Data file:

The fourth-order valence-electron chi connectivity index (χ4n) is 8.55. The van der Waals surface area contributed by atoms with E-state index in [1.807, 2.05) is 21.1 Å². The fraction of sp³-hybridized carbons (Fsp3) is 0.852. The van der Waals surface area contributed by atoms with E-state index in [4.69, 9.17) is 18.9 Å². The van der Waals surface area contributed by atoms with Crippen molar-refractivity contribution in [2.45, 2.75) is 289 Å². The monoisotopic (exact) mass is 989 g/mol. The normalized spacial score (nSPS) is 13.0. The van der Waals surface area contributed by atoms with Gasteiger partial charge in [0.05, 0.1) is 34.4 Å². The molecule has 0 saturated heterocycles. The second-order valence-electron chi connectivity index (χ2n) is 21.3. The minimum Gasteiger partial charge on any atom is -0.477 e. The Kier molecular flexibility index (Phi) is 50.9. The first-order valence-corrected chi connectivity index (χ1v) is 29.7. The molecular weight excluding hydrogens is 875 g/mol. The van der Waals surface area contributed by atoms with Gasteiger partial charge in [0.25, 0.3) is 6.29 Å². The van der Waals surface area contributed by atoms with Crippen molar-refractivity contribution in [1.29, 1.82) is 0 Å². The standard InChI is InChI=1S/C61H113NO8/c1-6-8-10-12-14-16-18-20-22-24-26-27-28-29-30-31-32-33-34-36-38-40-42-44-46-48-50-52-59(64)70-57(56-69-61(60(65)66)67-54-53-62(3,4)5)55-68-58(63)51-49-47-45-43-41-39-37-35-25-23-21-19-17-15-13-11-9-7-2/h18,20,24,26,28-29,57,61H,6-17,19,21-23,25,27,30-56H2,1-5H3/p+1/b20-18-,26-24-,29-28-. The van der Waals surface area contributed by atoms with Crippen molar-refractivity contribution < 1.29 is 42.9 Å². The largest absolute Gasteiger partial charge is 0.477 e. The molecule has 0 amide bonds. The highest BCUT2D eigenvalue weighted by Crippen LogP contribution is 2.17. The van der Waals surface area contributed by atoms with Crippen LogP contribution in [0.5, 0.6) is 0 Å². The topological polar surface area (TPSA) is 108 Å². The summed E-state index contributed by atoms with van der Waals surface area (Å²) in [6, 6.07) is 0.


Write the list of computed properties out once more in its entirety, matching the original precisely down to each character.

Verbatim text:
The fourth-order valence-electron chi connectivity index (χ4n) is 8.55. The van der Waals surface area contributed by atoms with E-state index in [1.807, 2.05) is 21.1 Å². The fraction of sp³-hybridized carbons (Fsp3) is 0.852. The van der Waals surface area contributed by atoms with E-state index in [4.69, 9.17) is 18.9 Å². The van der Waals surface area contributed by atoms with Crippen molar-refractivity contribution in [2.45, 2.75) is 289 Å². The monoisotopic (exact) mass is 989 g/mol. The normalized spacial score (nSPS) is 13.0. The van der Waals surface area contributed by atoms with Gasteiger partial charge in [0.05, 0.1) is 34.4 Å². The molecule has 0 saturated heterocycles. The second-order valence-electron chi connectivity index (χ2n) is 21.3. The minimum Gasteiger partial charge on any atom is -0.477 e. The Kier molecular flexibility index (Phi) is 50.9. The first-order valence-corrected chi connectivity index (χ1v) is 29.7. The molecular weight excluding hydrogens is 875 g/mol. The van der Waals surface area contributed by atoms with Gasteiger partial charge in [0.25, 0.3) is 6.29 Å². The van der Waals surface area contributed by atoms with Crippen molar-refractivity contribution in [1.29, 1.82) is 0 Å². The standard InChI is InChI=1S/C61H113NO8/c1-6-8-10-12-14-16-18-20-22-24-26-27-28-29-30-31-32-33-34-36-38-40-42-44-46-48-50-52-59(64)70-57(56-69-61(60(65)66)67-54-53-62(3,4)5)55-68-58(63)51-49-47-45-43-41-39-37-35-25-23-21-19-17-15-13-11-9-7-2/h18,20,24,26,28-29,57,61H,6-17,19,21-23,25,27,30-56H2,1-5H3/p+1/b20-18-,26-24-,29-28-. The van der Waals surface area contributed by atoms with Crippen molar-refractivity contribution < 1.29 is 42.9 Å². The largest absolute Gasteiger partial charge is 0.477 e. The molecule has 0 amide bonds. The highest BCUT2D eigenvalue weighted by Crippen LogP contribution is 2.17. The van der Waals surface area contributed by atoms with Crippen LogP contribution in [0.5, 0.6) is 0 Å². The topological polar surface area (TPSA) is 108 Å². The summed E-state index contributed by atoms with van der Waals surface area (Å²) in [6, 6.07) is 0.